Through a qualitative study utilizing in-depth interviews, practitioner opinion was gathered regarding how Christian institutions of higher education, primarily Baptist seminaries, may better utilize formal and continuing education to prepare clergy for pastoral leadership. The intention was to provide a better understanding of the leadership skills required by senior pastors, to help develop pastoral ministries curriculum, and to assess the potential effectiveness of continuing education for pastoral leadership. The subjects indicated that the degree program of their seminary did equip them with the basic knowledge needed for pastoral leadership but it did not provide them in sufficiency with the necessary practical skills for pastoral leadership. The pattern that emerged from the data indicates that, overall, seminaries are providing a quality education in preparing pastors for the ministry in their formal degree plans. However, seminaries may have opportunities to be of further service and to gain a competitive advantage vis-à-vis other seminaries by enhancing and expanding their continuing education programs.
Cole, Michele L. (2010). Leadership development for independent school leaders: A model. Ed.D., Texas Christian University.
Over the next five years, independent schools will be expected to replace more than 60% of key leadership.
This is just one example of the growing evidence of shortages of persons filling key leadership positions. Based on this increasing concern, there is a need to develop a strategy to ensure the efficacy of prospective heads and their educational enterprises but also to ensure that the leaders of independent schools have the specific training, better understanding of issues critical to independent school leadership and opportunities to advance their careers. The intent of this study is to present a framework for designing leadership development programs for independent schools and to address the needs of the leaders within those schools.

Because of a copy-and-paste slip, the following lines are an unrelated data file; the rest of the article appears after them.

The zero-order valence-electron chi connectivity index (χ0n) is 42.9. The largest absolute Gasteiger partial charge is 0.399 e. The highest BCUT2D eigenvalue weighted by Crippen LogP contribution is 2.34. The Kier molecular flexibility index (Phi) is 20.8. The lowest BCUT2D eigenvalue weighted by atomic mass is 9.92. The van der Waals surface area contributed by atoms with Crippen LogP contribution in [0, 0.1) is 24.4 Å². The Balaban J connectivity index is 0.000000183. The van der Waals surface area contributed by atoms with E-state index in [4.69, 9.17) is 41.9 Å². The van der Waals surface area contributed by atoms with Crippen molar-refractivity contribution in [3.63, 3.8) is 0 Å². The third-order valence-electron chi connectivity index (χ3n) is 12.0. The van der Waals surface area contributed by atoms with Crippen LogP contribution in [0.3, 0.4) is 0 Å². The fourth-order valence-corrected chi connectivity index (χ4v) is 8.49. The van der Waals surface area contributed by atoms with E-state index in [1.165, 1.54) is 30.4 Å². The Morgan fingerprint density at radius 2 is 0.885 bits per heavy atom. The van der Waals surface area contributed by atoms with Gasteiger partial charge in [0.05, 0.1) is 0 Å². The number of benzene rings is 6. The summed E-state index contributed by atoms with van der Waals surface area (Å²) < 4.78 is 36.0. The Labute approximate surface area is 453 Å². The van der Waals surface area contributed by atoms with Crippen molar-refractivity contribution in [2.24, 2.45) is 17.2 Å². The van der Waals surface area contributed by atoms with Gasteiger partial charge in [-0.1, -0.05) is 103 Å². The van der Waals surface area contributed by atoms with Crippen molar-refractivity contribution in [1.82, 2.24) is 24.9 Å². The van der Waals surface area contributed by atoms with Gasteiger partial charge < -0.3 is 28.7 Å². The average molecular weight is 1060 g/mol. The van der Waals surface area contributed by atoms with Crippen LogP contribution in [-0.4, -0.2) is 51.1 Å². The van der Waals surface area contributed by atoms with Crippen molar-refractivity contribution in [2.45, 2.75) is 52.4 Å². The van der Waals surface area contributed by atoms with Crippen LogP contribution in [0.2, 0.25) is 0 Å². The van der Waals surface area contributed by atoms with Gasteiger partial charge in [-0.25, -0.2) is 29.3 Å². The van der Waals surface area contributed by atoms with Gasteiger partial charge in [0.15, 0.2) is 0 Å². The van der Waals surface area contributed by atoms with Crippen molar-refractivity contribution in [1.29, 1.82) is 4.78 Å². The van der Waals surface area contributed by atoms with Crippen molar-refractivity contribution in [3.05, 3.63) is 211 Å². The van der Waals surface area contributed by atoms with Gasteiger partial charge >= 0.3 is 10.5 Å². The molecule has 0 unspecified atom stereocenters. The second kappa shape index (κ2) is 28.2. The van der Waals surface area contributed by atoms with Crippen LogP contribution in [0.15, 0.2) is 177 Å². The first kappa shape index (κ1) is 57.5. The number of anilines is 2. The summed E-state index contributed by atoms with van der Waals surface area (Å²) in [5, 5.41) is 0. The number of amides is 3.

Hall, Kenneth R. (2010). Being or doing: An axiometric evaluation of servant leadership values and the informing-rendering agency of competence. Ed.D., Oklahoma City University.
This study attempted to inform the literature on the nature of competence as a leadership value, and establish an early axiometric scale of values and attributes associated with the theory of servant leadership. The research sought to answer three fundamental questions: What is good leadership? Does being a good person contribute toward being a good leader? What is truly more valued by organizational constituents; doing or being? Given the predominant emphasis of servant leadership upon the individual, the study sought to determine whether or not servant leadership’s strongly virtue based approach to leadership was a more effective theory than competing leadership theories which had a stronger focus on organizational advancement.
Nwokorie-Anajemba, Daisy U. (2010).
Current practices for teacher leadership development within Christian schools. Ed.D., Pepperdine University.
The purpose of this study was to determine the understanding of teachers and principals regarding teacher leadership in K-8 Christian schools in Southern California. The study further investigated practices for, and factors that, enhance or impede teacher leadership development. Qualitative data analysis revealed four over-arching themes: acting on servant leadership qualities, purpose-driven work life, value for professional and spiritual growth, and community-building. The study concluded the following: First, there were differences regarding the definition of teacher leadership. Second, there were no noted differences between principals’ and teachers’ perceptions within each school, nor observed differences by age of respondent, teaching experience, or academic attainment. Third, Christian school principals and teachers share the belief that teaching is a “calling.” Fourth, there is no deliberate formal effort towards teacher leadership development at the schools. Fifth, principals initiated informal teacher leadership development. Sixth, the greatest challenges to teacher leadership development were time and funds.